DANX wants to roll out ‘pop-up’ and on-demand diners across Japan using food trucks

From left: Kazuhiro Aoyagi (Managing Director, DANX), Satoshi Ota (CEO, Danx)

See the original story in Japanese.

Tokyo-based Ignition Point announced earlier this month that it has founded a subsidiary called DANX providing an on-demand eating and drinking service using food trucks. Satoshi Ota who had been managing Food-tech Business at Ignition Point is appointed to CEO of DANX while Ignition Point CEO Kazuhiro Aoyagi is appointed to Director of DANX.

Ignition Point sets a target to create two internet services every year. Their achievement includes Secual (home security with IoT), an e-commerce service between Japan and other Asian countries based on the meGrid photobook service, Point Edge (community-based creator studio) and LEARNie (online English conversation learning for schoolchildren). Ignition Point has recently founded Pontely dealing with a pets’ lifecycle business using DNA information and DANX is the sixth case in independent company form.

Image credit: DANX

DANX is acronym for ‘Day and Night Box’ and aims to make an innovation in the eating and drinking industry corresponding to the change of lifestyle such as diversification of work environment, increase in singles-led households or need for regional revitalization. Conventionally, eating and drinking establishments had expanded its business based on restaurant having fixed geographic locations. For restaurants that serve unique menu, their geographical locations can become established but will not grow further without a key potential customer layer. It is said that 90% of the key to success in the eating and drinking business is influenced by location, but the rent of properties in conventional urban locations remains at a  high level due to supply shortage.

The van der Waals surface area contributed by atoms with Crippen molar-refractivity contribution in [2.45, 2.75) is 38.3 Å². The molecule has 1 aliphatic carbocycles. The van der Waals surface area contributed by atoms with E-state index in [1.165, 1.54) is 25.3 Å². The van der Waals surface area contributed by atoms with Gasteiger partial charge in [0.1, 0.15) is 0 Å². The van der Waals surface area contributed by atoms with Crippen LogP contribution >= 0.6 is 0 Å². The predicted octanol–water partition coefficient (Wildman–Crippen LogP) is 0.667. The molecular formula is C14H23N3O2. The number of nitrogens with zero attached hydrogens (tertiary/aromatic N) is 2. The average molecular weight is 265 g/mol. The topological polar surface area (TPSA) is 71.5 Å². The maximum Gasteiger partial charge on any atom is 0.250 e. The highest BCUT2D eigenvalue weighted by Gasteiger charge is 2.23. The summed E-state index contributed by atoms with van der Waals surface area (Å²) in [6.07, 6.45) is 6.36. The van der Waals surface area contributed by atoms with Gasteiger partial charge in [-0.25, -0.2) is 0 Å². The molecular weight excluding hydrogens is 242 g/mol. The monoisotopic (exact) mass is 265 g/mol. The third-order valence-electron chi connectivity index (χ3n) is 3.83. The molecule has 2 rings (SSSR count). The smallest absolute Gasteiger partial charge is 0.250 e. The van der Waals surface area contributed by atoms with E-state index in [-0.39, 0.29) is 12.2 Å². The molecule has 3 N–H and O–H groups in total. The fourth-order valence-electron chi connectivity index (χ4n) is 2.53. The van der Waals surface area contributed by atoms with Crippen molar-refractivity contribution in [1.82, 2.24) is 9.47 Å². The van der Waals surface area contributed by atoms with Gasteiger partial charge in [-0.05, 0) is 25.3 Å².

Ignition Point developed and organized several dozens of food trucks / kitchen cars. Each truck is dispatched to event sites or dead spaces in town as a pop-up restaurant serving a variety of  menus. It can meet demands for lunch in office areas with few restaurants or can hold events like pop-up gourmet festivals by gathering multiple food trucks. DANX aims for a stable supply of high-quality food regardless of the cooks’ skill by utilizing a central kitchen function and efficient channels for procurement of foodstuff.

Siam ERAWAN exhibits at Thai Festival
Image credit: DANX

While Ignition Point has been taking on consulting business as its core business, the firm purchased a Thai restaurant Siam ERAWAN in Shimokitazawa, Tokyo or a casual French restaurant Bistro Epices in Kichijoji, Tokyo, preparing to enter into the food-tech industry steadily as led by Ota. Chefs of these restaurants are expected to cooperate with DANX projects in recipe development.

DANX had exhibited its food truck restaurant at Thai Festival held in Yoyogi Park or a beach house at Katase-nishihama beach in the Shonan area before the full-scale operation. The beach house was not exhibited as food truck style due to the geographical restriction of beach, but it provided the firm’s future eating and drinking service virtually. Leveraging the experience obtained from beach house management, DANX focuses on establishment of operation model of the food truck business. Soon we may see food trucks with DANX logo throughout Japan.

Beach house in Katasenishihama beach, opened by Ignition Point
Image credit: DANX

No competitor providing very similar service to DANX exist in Japan as far as the author knows, but DANX might be inspired from some conventional services. TLUNCH, provided by Tokyo-based Mellow, achieved success as a matching platform between 370 food truck owners and real estate owners with 70 vacant spaces.

DANX plans to launch an advance order / payment app resembling O:der to solve alleviate queuing in front of food trucks when busy. Additionally, one of the app’s function notifies users when favorite food trucks open nearby. Based on users’ GPS information of smartphones, it is similar to the freelance support platform Summon.

Translated by Taijiro Takeda
Edited by “Tex” Pomeroy